EDITORIAL: Emotive ownership or relocation of land needs to be painted with a human face

Saturday September 24 2022
Kangondo photo

Hundreds of residents of Kangondo and Kibiraro — popularly known as Bannyahe in Gasabo District have sworn not to vacate their homes despite local government authorities escalating efforts to expropriate and relocate them to Busanza. Picture: Cyril Ndegeya


This week the government was under pressure to quell rising tensions among residents in the slum areas of Kangondo and Kibiraro who are expected to relocate to Busaza, where decent housing has been proviwded as a mode of compensation.

And despite the government’s commendable efforts to resolve these land issues, the land sector has been and still remains the source of most disputes in Rwanda.

For now, expropriation around Kigali remains a thorny issue. For instance, so far, of the 1,486 families, only 614 families have relocated to the condominium houses in Busanza, more than 800 families have resisted relocation.

The residents say they are not against leaving, but they want to first be adequately compensated financially for their property and do not want houses. Yet some officials say they are against financial compensation because some residents take the money and relocate to another slum.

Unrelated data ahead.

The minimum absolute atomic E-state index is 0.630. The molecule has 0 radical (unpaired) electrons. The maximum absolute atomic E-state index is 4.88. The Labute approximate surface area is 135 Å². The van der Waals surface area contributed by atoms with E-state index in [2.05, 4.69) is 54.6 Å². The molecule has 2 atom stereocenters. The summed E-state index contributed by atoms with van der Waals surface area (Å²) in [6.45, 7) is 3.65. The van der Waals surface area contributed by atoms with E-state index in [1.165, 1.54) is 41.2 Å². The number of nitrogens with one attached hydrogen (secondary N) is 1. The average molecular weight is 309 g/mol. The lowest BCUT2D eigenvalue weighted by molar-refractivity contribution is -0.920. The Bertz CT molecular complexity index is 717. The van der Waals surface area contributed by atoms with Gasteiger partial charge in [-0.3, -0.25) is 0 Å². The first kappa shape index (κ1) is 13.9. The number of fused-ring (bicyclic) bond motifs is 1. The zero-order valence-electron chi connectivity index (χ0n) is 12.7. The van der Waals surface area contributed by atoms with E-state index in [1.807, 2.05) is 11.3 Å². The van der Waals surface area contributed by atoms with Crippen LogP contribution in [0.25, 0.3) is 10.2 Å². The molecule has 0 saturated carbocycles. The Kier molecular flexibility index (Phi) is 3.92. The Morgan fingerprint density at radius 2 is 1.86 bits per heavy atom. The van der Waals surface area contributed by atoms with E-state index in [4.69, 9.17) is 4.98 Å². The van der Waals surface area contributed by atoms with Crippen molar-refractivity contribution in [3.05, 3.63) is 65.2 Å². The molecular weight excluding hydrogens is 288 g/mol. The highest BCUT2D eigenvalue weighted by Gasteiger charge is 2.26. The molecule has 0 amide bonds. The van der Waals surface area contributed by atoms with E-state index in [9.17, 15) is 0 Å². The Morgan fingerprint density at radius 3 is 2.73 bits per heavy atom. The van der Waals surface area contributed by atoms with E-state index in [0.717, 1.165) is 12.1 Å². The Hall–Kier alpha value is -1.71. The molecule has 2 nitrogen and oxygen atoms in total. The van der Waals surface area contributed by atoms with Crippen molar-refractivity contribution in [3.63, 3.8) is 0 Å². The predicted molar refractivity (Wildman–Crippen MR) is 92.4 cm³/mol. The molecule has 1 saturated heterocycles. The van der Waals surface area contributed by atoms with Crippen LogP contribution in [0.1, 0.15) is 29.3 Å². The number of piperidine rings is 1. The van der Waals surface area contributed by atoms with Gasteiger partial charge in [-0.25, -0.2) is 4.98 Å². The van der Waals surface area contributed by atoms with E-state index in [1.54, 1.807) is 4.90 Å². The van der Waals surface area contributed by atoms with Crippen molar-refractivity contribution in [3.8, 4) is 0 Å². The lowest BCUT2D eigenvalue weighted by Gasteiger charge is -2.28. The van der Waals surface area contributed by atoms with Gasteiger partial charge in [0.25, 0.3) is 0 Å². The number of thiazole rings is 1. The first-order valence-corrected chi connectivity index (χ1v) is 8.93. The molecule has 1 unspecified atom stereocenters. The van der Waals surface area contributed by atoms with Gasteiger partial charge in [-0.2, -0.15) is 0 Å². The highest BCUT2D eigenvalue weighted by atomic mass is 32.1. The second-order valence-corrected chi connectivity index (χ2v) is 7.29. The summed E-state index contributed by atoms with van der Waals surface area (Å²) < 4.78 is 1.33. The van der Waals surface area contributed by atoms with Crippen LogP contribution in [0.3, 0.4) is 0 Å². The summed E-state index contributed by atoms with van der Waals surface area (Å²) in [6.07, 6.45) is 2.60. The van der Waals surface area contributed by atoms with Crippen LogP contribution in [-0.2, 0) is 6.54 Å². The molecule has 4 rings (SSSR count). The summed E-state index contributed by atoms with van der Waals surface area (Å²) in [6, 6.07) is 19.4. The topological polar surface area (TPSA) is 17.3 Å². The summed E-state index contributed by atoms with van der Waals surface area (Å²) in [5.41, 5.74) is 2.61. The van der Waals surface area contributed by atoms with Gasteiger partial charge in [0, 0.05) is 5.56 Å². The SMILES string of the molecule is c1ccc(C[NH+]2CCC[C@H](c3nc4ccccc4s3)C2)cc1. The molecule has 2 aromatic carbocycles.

Rural population pressure

The government also has a policy of encouraging grouped settlements known as imidugudu in rural areas, which is considered a solution to rural population pressure and previously poor land management.


The challenge facing the government is to convince property owners to relocate. This comes as Rwanda is undergoing rapid development, often leading to expropriation of private lands. The law provides procedures to protect the rights of property owners in the expropriation process.

The implementation, however, has caused concerns about potential human rights violations and about how expropriation is affecting the population economically and socially.

Research, carried out by Rwanda legal Aid Forum from October 2014 to August 2015, showed that expropriated households faced severe declines in their monthly income, and sometimes faced months of restrictions on being able to make basic improvements to their properties while expropriations were pending.

Despite these issues, the government notified most landowners of the process through public meetings, and in fact most expropriated households believed the projects causing expropriation were in the best interests of the community.

At the moment, insufficient and delayed compensation remain the most pressing issues reported by expropriated households. The government has to do more to ensure compensation is done fairly but also provide it in a timely manner to avoid unnecessary escalation of issues.

Arbitrary variations in property values could be addressed by improving the independence of the valuation process. Compensation-related issues also have a negative impact on expropriated individuals, especially those losing a large percentage of their property or relocating.

The government must address concerns around sources of livelihood for the expropriated households. It is not enough as most government officials claim to say families should just move because shelter has been provided. It is important to consider how this families will survive after being relocated.